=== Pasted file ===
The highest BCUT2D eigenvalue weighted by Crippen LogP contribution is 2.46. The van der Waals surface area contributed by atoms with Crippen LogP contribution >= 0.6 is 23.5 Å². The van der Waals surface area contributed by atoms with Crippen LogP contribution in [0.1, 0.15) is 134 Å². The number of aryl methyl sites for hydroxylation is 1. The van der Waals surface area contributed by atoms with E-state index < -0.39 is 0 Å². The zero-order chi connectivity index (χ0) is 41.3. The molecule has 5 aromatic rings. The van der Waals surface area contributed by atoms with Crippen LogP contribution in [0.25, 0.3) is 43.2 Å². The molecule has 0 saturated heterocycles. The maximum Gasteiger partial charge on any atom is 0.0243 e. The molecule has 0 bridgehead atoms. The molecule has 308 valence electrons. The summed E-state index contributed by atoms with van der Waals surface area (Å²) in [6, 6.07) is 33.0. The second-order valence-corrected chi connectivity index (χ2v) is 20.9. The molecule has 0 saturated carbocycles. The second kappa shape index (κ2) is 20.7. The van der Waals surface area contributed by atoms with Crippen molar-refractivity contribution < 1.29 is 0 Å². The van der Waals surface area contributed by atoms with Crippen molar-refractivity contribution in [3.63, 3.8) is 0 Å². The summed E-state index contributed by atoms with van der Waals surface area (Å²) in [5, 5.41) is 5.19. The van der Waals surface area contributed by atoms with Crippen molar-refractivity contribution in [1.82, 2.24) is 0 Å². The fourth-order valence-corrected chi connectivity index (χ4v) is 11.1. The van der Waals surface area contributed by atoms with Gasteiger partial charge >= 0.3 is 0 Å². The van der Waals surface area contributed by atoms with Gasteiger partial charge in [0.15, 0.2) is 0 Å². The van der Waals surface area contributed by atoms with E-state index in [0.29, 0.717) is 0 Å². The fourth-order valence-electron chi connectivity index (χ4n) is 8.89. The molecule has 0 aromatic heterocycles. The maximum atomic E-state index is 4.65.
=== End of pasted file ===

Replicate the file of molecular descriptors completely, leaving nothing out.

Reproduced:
The highest BCUT2D eigenvalue weighted by Crippen LogP contribution is 2.46. The van der Waals surface area contributed by atoms with Crippen LogP contribution >= 0.6 is 23.5 Å². The van der Waals surface area contributed by atoms with Crippen LogP contribution in [0.1, 0.15) is 134 Å². The number of aryl methyl sites for hydroxylation is 1. The van der Waals surface area contributed by atoms with E-state index < -0.39 is 0 Å². The zero-order chi connectivity index (χ0) is 41.3. The molecule has 5 aromatic rings. The van der Waals surface area contributed by atoms with Crippen LogP contribution in [0.25, 0.3) is 43.2 Å². The molecule has 0 saturated heterocycles. The maximum Gasteiger partial charge on any atom is 0.0243 e. The molecule has 0 bridgehead atoms. The molecule has 308 valence electrons. The summed E-state index contributed by atoms with van der Waals surface area (Å²) in [6, 6.07) is 33.0. The second-order valence-corrected chi connectivity index (χ2v) is 20.9. The molecule has 0 saturated carbocycles. The second kappa shape index (κ2) is 20.7. The van der Waals surface area contributed by atoms with Crippen molar-refractivity contribution < 1.29 is 0 Å². The van der Waals surface area contributed by atoms with Crippen molar-refractivity contribution in [3.63, 3.8) is 0 Å². The summed E-state index contributed by atoms with van der Waals surface area (Å²) in [5, 5.41) is 5.19. The van der Waals surface area contributed by atoms with Crippen molar-refractivity contribution in [1.82, 2.24) is 0 Å². The fourth-order valence-corrected chi connectivity index (χ4v) is 11.1. The van der Waals surface area contributed by atoms with Gasteiger partial charge >= 0.3 is 0 Å². The van der Waals surface area contributed by atoms with Gasteiger partial charge in [0.15, 0.2) is 0 Å². The van der Waals surface area contributed by atoms with E-state index in [0.29, 0.717) is 0 Å². The fourth-order valence-electron chi connectivity index (χ4n) is 8.89. The molecule has 0 aromatic heterocycles. The maximum atomic E-state index is 4.65.